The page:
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Man pours boiling water on child

2024-05-13  Victoria Immanuel

Man pours boiling water on child

The Okahao Magistrate’s Court on Friday denied bail to 20-year-old Amoni Iindongo for allegedly scalding an eight-year-old boy with boiling water after he caught the child stealing food from his house.

Iindongo allegedly also beat the child with an electric cord before pouring boiling water on him.

He now faces a charge of attempted murder, and his case was postponed to 6 June this year. 

It is suspected that the child stole food because he was hungry.

According to a source, the child stays with an elderly woman only, since he cannot stay with his father due to yet unexplained reasons.

Omusati regional police head, commissioner Ismael Basson, said the incident happened on Sunday last week at Okalale village in the Tsandi constituency.

“It is alleged that the child went to steal food from the neighbour’s house, and was caught by the suspect. The suspect allegedly beat the child all over the body with an electrical wire cable,” he explained.

He said Iindongo then boiled water in a kettle and poured it on the victim’s body, resulting in him sustaining serious wounds.  The boy is currently receiving medical attention at Okahao Hospital.


Police investigations into the matter continue.


Another horrific case of child abuse came to light last year, despite all efforts taken by government and civil society to ensure a safe and nurturing environment for children.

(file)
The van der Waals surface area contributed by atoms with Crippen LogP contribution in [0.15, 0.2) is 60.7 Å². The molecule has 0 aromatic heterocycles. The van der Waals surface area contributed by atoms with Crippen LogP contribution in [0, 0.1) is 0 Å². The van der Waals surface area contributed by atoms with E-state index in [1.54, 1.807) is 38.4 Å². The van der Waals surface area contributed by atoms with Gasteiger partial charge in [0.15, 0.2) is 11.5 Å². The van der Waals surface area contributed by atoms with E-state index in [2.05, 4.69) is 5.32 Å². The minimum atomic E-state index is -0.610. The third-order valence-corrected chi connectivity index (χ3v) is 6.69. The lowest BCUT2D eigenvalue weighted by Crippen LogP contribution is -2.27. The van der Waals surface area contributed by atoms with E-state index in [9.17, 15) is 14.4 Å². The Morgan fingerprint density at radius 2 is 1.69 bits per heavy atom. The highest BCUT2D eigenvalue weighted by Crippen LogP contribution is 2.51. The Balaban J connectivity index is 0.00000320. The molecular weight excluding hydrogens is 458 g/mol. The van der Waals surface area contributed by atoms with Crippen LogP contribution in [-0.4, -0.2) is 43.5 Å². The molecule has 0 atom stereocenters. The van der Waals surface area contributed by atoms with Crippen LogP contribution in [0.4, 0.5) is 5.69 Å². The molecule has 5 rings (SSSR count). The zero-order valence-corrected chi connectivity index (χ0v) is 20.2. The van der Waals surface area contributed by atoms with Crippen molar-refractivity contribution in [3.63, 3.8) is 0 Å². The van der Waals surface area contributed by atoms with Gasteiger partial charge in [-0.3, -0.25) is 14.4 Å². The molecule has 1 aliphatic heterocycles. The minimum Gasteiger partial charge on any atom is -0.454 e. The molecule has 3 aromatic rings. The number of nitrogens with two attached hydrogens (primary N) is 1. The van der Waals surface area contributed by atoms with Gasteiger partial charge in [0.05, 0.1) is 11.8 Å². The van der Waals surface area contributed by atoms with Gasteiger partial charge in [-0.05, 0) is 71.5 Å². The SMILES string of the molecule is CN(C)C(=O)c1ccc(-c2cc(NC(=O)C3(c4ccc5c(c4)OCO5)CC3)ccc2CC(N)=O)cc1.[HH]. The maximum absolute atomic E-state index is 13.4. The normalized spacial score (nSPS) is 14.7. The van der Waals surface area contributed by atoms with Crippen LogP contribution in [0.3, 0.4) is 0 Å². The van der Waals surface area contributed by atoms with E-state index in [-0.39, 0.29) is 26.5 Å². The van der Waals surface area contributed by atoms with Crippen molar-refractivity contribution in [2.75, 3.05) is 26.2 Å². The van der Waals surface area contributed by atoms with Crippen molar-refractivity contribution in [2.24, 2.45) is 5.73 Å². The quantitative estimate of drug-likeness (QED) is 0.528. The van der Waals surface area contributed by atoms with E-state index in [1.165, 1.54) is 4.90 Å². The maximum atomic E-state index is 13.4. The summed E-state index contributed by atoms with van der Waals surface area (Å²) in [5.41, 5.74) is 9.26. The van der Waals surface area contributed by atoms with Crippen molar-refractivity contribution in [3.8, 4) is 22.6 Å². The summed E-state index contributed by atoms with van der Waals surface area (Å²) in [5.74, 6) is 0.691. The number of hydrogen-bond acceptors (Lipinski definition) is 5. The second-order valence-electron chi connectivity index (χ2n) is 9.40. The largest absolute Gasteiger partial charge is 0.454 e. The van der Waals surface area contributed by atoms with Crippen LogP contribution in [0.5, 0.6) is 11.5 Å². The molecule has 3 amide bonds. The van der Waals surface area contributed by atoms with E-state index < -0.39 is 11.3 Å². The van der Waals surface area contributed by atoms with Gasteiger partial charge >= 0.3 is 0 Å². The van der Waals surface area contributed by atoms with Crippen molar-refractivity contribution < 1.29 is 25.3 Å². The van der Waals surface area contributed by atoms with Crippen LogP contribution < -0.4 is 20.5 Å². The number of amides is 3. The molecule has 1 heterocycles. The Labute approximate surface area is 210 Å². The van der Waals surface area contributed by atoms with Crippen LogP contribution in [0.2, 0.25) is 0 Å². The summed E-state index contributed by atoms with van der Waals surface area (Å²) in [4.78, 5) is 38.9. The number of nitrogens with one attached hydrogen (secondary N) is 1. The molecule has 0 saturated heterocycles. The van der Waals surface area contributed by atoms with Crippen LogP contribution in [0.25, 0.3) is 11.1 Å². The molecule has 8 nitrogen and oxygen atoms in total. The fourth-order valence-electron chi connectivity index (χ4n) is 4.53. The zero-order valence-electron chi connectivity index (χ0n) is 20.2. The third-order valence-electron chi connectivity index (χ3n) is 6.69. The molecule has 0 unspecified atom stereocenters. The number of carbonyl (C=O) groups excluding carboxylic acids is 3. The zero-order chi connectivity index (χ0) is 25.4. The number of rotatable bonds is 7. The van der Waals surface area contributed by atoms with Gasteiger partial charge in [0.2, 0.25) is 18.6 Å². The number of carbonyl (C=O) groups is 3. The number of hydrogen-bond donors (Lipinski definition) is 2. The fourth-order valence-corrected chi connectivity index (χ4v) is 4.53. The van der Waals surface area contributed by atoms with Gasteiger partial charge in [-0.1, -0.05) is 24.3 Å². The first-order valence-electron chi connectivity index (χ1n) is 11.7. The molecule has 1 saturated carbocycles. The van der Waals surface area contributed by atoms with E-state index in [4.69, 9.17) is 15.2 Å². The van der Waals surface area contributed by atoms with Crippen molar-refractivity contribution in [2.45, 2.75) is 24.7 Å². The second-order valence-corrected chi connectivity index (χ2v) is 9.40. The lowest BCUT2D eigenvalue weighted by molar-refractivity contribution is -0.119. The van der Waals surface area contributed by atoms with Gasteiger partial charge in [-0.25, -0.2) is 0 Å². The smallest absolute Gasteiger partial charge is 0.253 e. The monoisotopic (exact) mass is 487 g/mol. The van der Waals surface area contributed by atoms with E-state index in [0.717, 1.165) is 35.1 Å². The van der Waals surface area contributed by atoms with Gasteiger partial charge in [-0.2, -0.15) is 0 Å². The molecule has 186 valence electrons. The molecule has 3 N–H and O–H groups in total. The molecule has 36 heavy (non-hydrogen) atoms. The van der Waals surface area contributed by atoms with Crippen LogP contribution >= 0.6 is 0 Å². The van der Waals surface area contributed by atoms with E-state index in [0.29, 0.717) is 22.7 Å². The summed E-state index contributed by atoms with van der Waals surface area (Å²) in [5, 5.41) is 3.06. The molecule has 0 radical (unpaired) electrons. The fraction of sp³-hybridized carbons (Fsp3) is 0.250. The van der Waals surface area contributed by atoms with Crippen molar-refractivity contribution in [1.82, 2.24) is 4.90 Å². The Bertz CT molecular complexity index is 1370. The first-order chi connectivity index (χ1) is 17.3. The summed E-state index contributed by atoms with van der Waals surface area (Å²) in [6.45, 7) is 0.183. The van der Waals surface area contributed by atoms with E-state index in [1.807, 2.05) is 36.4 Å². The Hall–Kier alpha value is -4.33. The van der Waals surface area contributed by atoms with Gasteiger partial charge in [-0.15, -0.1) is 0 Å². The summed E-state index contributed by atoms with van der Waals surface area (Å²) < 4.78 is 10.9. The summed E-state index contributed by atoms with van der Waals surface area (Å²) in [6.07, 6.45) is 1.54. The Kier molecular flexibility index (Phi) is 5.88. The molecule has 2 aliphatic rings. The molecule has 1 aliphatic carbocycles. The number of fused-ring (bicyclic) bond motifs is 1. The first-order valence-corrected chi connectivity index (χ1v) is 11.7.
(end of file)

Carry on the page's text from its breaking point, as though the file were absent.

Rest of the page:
A 51-year-old man was arrested on charges of assault with the intent to cause grievous bodily harm and child abuse, read with the provisions of the Domestic Violence Act.


A 15-year-old girl allegedly endured unimaginable abuse at the hands of her uncle after being beaten, chained and left in the bush at Onekaku village, Oshikoto.


It is alleged that the suspect punched the victim with fists and kicked her all over her body before he placed a chain around her neck, and locked it with a padlock.


In Namibia, 41% of boys and 33% of girls experience physical, sexual, or emotional violence before they turn 18, according to a fact sheet produced by United Nations Foundation called Together for Girls.


The fact sheet states that both girls and boys in Namibia experience high rates of exploitation mostly occurring at home, school, and in the community.


It is reported that child abuse is a serious issue, and efforts to prevent and address it are crucial for the well-being of Namibia’s youth.




2024-05-13  Victoria Immanuel

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